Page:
By 2000, Russia issued a military doctrine whose main innovation was the concept of “de-escalation,” which is the idea that if Russia were faced with a large-scale conventional attack that exceeded its capacity for defense, it might response with a limited nuclear strike. This policy represented a reemergence of nuclear weapons’ importance in defense strategy after the tensions of the Cold War had decreased.
It is estimated that the Russian Federation possesses 1,582 strategic warheads deployed on 515 ICBMs, SLBMs, and strategic bombers. The Federation of American Scientists estimates Russia has several thousand non-deployed strategic warheads and approximately 2,000 tactical nuclear warheads. An additional 3,700 are awaiting dismantlement.
In January 2015, a widening rift between Russia and the United States began to form. The US threatened retaliatory action for Russian development of a new cruise missile; the US states that Russia violated one of the key arms control treaties-the Intermediate Range Nuclear Forces (INF) Treaty-of the cold war. The US has raised the possibility, in retaliation for this alleged breach, of redeploying its own cruise missiles in Europe after a 23-year absence. Russian submarines have been making trips across the Atlantic, carrying nuclear-capable cruise missiles. These actions coincide with Russia’s extensive upgrading of nuclear weapons, reflecting a renewed determination to keep pace with the US arsenal.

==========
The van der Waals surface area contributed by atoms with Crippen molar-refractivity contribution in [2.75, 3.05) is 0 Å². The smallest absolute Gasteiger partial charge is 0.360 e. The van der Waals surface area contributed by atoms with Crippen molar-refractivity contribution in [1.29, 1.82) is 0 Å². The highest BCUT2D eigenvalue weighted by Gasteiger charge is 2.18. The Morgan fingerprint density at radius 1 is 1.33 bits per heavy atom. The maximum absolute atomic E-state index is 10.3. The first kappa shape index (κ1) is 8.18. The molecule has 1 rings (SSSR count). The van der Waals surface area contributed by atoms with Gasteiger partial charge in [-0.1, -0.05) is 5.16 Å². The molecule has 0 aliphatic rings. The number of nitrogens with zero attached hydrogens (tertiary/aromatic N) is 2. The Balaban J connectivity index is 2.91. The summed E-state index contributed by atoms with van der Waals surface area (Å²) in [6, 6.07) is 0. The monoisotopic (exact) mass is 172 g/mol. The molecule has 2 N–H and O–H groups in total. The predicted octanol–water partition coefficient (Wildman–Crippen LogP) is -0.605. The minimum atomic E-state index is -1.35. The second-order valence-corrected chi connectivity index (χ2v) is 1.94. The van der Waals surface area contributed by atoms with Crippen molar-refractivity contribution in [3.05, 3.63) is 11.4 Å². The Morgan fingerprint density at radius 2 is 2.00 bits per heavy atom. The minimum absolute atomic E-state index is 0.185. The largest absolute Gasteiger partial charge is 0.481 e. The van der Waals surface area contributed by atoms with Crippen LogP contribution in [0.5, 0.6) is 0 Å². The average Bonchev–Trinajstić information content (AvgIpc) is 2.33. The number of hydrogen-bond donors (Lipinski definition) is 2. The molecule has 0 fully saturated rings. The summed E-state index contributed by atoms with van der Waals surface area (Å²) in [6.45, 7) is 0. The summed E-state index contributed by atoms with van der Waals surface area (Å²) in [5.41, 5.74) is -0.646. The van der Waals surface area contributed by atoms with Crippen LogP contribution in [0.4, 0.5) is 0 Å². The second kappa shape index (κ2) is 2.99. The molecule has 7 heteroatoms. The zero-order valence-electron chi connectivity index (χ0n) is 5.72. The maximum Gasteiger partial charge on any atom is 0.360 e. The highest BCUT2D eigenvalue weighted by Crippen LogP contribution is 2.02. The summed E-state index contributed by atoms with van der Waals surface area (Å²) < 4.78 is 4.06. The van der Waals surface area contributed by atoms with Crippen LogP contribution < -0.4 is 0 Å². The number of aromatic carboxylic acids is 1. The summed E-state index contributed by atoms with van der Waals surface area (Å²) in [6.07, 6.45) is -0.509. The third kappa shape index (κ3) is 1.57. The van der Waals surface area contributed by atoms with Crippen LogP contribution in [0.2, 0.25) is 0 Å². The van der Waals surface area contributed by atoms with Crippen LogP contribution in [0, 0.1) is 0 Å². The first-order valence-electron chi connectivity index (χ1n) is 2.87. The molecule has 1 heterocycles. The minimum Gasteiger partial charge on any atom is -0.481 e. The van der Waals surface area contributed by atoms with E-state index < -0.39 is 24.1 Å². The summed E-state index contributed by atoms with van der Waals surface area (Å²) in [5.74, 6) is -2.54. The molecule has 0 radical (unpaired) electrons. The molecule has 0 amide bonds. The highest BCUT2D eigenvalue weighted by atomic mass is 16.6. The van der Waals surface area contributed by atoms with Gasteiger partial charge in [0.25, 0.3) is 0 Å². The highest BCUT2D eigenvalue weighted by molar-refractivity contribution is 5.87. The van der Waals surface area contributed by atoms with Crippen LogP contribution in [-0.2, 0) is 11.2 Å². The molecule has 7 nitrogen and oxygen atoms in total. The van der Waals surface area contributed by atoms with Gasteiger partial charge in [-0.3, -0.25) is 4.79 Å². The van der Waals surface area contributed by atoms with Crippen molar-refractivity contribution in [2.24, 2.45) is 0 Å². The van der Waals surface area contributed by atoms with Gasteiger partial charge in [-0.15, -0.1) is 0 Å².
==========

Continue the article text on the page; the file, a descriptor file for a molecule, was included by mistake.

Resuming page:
In 2015, Vladimir Putin announced that Russia was preparing to arm its nuclear weapons due o fear of attack at the height of the Ukraine crisis. Putin also revealed that as part of the operation to take control of the Crimean peninsula, Russia deployed K-300P bastion coastal defense missile as a military deterrent to the perceived threat of attack from the West.
On April 24, 2014, the Republic of the Marshall Islands filed a lawsuit against Russia at the International Court of Justice for violation of customary international law regarding the obligation to negotiate for an end to the nuclear arms race and for nuclear disarmament. The case is expected to last into at least 2016.